Regulator issues safety alert over opal field safety

SafeWork SA recently issued a safety alert about the dangers of fossicking in mining areas following an incident in which a hobbyist was seriously injured when he fell down a disused mine shaft last month.

The man was using a specialised black light torch that illuminates opal at night, when he fell into a disused mine shaft near Coober Pedy.

He fell 25 metres, breaking a leg and dislocating his shoulder. The man was rescued the following night and airlifted to Adelaide after being trapped in the mine shaft for about 22 hours.

SafeWork SA and the Department for Energy and Mining are warning workers, contractors and other persons of the dangers of unmarked, unprotected or concealed mine shaft openings.

Open mine shafts and smaller drill holes can be found in any mining claim area and are a particular risk in opal mining fields.

If entering a mine field, the alert said to notify someone of where and when you are going and plan how to alert emergency services if you need to call for help.

There are many risks involved with entering mining claim areas, according to the safety alert:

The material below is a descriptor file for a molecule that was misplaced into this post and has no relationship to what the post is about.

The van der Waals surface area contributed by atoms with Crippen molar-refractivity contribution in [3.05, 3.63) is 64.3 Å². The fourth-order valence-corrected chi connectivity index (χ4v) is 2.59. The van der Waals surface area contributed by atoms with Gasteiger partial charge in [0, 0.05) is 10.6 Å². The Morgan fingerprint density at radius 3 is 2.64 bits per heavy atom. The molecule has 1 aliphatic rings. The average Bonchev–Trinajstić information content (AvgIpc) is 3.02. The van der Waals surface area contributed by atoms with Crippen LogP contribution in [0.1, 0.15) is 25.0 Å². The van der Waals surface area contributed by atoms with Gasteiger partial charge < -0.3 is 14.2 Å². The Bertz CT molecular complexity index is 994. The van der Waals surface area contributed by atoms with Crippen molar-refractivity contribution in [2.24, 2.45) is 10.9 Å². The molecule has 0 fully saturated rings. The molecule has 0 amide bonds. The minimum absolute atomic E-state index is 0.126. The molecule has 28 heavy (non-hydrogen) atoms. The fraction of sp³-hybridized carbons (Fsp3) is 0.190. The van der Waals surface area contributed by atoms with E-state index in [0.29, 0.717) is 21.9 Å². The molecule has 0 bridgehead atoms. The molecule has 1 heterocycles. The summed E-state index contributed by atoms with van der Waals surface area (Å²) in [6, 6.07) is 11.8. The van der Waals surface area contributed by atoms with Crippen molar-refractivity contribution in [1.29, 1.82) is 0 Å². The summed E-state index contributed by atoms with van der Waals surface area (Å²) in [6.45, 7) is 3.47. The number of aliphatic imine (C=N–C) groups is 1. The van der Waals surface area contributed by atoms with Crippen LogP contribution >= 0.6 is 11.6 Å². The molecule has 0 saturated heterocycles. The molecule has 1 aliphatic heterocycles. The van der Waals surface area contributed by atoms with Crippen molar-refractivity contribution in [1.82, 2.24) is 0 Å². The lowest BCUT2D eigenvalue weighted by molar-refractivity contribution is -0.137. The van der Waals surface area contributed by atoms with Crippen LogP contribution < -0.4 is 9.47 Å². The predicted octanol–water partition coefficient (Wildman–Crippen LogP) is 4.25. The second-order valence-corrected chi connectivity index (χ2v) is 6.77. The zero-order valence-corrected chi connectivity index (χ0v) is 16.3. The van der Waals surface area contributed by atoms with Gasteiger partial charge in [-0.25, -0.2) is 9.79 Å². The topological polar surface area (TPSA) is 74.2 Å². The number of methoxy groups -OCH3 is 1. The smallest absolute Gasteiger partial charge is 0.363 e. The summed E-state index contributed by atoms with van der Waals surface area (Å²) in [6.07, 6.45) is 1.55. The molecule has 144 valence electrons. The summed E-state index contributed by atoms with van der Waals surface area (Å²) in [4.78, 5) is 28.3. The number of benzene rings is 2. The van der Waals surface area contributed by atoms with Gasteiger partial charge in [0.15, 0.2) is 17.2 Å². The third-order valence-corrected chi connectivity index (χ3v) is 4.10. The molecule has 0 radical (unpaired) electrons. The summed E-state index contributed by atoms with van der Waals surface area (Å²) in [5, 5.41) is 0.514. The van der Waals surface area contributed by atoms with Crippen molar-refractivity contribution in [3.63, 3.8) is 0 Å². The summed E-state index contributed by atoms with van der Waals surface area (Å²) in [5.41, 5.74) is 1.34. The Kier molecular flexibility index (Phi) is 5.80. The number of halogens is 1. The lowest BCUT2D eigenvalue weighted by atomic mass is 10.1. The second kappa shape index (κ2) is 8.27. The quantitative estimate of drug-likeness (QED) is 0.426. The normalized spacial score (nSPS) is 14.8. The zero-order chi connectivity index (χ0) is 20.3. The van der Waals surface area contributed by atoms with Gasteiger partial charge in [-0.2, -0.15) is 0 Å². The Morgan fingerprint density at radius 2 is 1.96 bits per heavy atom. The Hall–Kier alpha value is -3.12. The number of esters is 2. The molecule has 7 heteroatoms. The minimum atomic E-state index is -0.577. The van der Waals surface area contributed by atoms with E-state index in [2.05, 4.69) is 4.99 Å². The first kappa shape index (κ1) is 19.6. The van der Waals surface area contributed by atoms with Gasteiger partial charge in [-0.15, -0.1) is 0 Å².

Prevent stepping near a mine shaft edge: Ground instability and collapse can occur when weight is placed on the shaft edge: mine shaft edges can be eroded by rain, creating instability just under the edge of the hole around the top edge of the mine shaft.

Never walk backwards: look where you place your feet. Do not stand close to a mine shaft edge, as there is a real risk of collapse.

Don’t walk on a covered mine shaft: mine shafts can be covered with sheets of corroded corrugated iron or thin metal mesh, spinifex, excavated dirt (also called mullock heap spoil) and other materials. Stepping on any of these can result in falling through and down a mine shaft.

Fossicking or noodling at night increases the fall risk: mullock heaps are mounds of excavated waste dirt. People fossick or noodle in these heaps to find missed opal, sometimes using a black light at night.

Never climb on a mullock heap: climbing these heaps can be hazardous, with a serious risk of sliding to the bottom of a heap and into a mine shaft. Instead, take a bucket of material from the heap and search through it on stable, safe ground. It is recommended to use a thin, long steel rod or piece of wood to test the ground in front of you when walking around the base of the mullock heaps to identify these hazards.

The alert noted caldwell shafts (created by a drill rig that cuts a round mine shaft up to 2m wide and 30m deep) and exploration drill holes (20-40cm wide and pose a leg injury risk).

The alert said to build a raised mound of material around a caldwell shaft opening with star droppers to flag off the danger zone when it is not in use, closed or abandoned, as it must still be identifiable. 

“This is the only effective control measure to prevent a fall into the mine shaft. Thin non-supportive mesh is ineffective in avoiding a fall and shaft openings should also be shored to prevent edge erosion,” the alert said.